The alternator generates electricity to fire the spark plugs, power the computer, and run all the electrical components such as the lights, stereo, electric windows etc., plus recharge the battery after you start the vehicle
In general they are very reliable, and trouble free, however, they can have issues and may on occasion need repair or replacement.
Common problems with alternators
Often the first time you'll discover your alternator is faulty is when the battery goes dead (there can be several causes of this, not just alternator failure), or when the battery warning light appears the dashboard.
On modern cars, the ECU monitors the alternator output and if it drops too low, the battery warning light will come on. When this happens, it could be caused by the alternator simply being worn out – the brushes which transmit the electricity to the rotor wear down over time - or it could be an issue with the voltage regulator, or 'smart charge' set up in the ECU, or is could be as simple as an internal short or break.
With older alternators repair is straightforward: With the component removed an auto-electrician can test it, diagnose and rectify any issues, and install a new alternator if needed. Alternators on newer, more computerized cars, may appear to be more sophisticated, but the alternator works the same way. The biggest difference is that the voltage regulation is now integral to the computer that runs the car.
Testing the voltage output of the alternator at a given RPM is the primary method of diagnosing an issue with it, not matter what car it is off of.
The alternator can also appear to fail if the serpentine drive belt snaps, or is very loose. You're also likely to suffer from engine overheating, and power steering loss, at the same time, so in the event of a snapped belt, it's usually apparent immediately what happened.
How to extend the life of your alternator
There's not a great deal you can do to extend the life of the alternator, and failure is frequently sudden, rather than gradual – so you could have a perfectly functional alternator one day, and a dead one the next.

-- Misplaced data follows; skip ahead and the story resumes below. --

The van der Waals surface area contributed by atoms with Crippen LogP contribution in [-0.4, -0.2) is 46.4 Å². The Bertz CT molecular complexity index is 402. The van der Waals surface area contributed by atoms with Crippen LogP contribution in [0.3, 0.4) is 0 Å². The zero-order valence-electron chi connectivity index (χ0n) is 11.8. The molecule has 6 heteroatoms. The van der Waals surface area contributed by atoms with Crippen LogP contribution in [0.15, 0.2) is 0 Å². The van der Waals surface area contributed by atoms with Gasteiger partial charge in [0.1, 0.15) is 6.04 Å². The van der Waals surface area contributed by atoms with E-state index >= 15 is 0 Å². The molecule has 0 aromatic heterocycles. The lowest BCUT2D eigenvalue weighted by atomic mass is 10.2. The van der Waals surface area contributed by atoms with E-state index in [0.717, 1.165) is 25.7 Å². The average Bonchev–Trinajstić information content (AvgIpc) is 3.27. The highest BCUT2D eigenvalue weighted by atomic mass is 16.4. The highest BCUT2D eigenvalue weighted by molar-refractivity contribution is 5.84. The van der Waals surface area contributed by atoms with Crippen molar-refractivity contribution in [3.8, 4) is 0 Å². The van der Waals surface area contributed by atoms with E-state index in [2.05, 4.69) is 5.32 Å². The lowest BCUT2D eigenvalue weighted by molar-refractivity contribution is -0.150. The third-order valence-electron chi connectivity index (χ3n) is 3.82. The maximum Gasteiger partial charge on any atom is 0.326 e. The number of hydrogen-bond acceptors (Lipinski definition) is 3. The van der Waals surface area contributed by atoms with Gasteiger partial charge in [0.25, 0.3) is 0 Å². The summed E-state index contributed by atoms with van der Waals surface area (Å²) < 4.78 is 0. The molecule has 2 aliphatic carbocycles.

If you notice your headlights flickering at a stop light, that could be warning sign, as can a battery warning light that flickers, or stays on longer than usual when you first start the car.
Keeping the engine compartment clean and free from dirt and debris is wise, and ensure that the serpentine belt and tensioner is replaced as per the servicing schedule, and you should get many years of service from your alternator.
How long should an alternator last?
Alternators are generally trouble free – they can often last for the life of the car, and issues are especially rare on vehicles under 5 years old. Even though they're an incredibly hard-working component, it's not uncommon for them to reach 100,000 miles.
You're more likely to have an issue with the electrical side of things, as the mechanics of an alternator are very straightforward, with very few moving parts. However, it only takes a minor mishap with any aftermarket accessory install to cause a multitude of electrical problems.
How much does it cost to replace an alternator yourself?
The actual alternator can cost from $50-$300 depending on the application, and installing it can be as simple as removing a couple of bolts, or complicated enough to take all day, depending on how deep it's buried in the engine bay!
All you need is a basic tool kit, and socket set in most cases – oh and use this as an opportunity to replace the serpentine belt at the same time. Our new Haynes OnDemand service will show you how to replace your car's alternator, as well as replace your serpentine belt!